Shipping giant Maersk Group made headlines earlier this year when it used a drone to deliver a bucket of cookies to a tanker at sea. That was just the beginning of an effort the company thinks could dramatically change its business.
The company is evaluating ways to expand its use of drones and plans a bigger test later this year, said Markus Kuhn, a supply chain manager at Maersk, at the Drones Data X conference in San Francisco.
In January, the company made a drone fly 250 meters (273 yards) from one of its barges to a tanker and drop off a batch of cookies. It's now looking for a drone-making partner for a test flight that would haul a 10-kilogram package for 10 kilometers (6.2 miles).
That test would illustrate a key use case for Maersk, that of resupplying its fleet of tankers, oil platforms, container ships and other craft. The roughly 22-pound cargo in the next test would serve as a key proof of concept for getting more important gear to remote ships. That weight would cover a lot of the important equipment deliveries it makes to ships.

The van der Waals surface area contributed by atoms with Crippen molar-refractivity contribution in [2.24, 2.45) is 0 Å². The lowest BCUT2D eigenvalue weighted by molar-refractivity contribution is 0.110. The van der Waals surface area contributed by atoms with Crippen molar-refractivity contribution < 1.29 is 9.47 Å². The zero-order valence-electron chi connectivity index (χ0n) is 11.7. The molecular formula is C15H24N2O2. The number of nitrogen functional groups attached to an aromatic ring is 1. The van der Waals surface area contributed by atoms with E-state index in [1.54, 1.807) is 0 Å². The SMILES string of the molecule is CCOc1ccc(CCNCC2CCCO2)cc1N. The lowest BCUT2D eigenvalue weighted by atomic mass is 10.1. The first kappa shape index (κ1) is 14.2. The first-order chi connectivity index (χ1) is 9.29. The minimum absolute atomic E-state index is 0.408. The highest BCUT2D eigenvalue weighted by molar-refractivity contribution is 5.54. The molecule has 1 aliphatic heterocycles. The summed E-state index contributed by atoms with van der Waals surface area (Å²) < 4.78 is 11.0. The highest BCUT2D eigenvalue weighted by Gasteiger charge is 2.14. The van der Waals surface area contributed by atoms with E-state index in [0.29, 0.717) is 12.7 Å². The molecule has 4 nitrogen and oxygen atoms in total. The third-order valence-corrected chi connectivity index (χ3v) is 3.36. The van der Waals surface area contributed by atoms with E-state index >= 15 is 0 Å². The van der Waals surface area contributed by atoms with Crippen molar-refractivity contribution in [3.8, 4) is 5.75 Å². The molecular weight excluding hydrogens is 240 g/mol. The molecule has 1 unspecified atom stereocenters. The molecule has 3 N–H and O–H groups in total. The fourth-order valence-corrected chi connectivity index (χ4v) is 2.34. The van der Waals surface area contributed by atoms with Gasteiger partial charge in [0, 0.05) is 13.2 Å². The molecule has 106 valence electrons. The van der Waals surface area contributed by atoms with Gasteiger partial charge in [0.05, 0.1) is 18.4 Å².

Looking further out, Maersk could use drones to cut the cost of operating its wide swath of businesses, which include a massive shipping line, a port logistics company and a oil platform operations company. Its interest in the burgeoning uncrewed vehicle market, including both drones and underwater craft, is also a vote of confidence for a nascent industry that will need support from consumers and businesses alike.
By using drones for resupply, Maersk might be able to avoid sending an entire ship on an equipment delivery to a tanker, which it sometimes has to do to comply with regulations about protecting explosive cargo.
But that's not the only thing Maersk might use drones for. Kuhn said the company sees a lot of opportunities to use drones for inspecting equipment, including using them to reach places that are hard for humans to reach.
However, Kuhn isn't interested in technology for its own sake. Each use of a drone has to be cheaper than whatever method Maersk is using now, he said.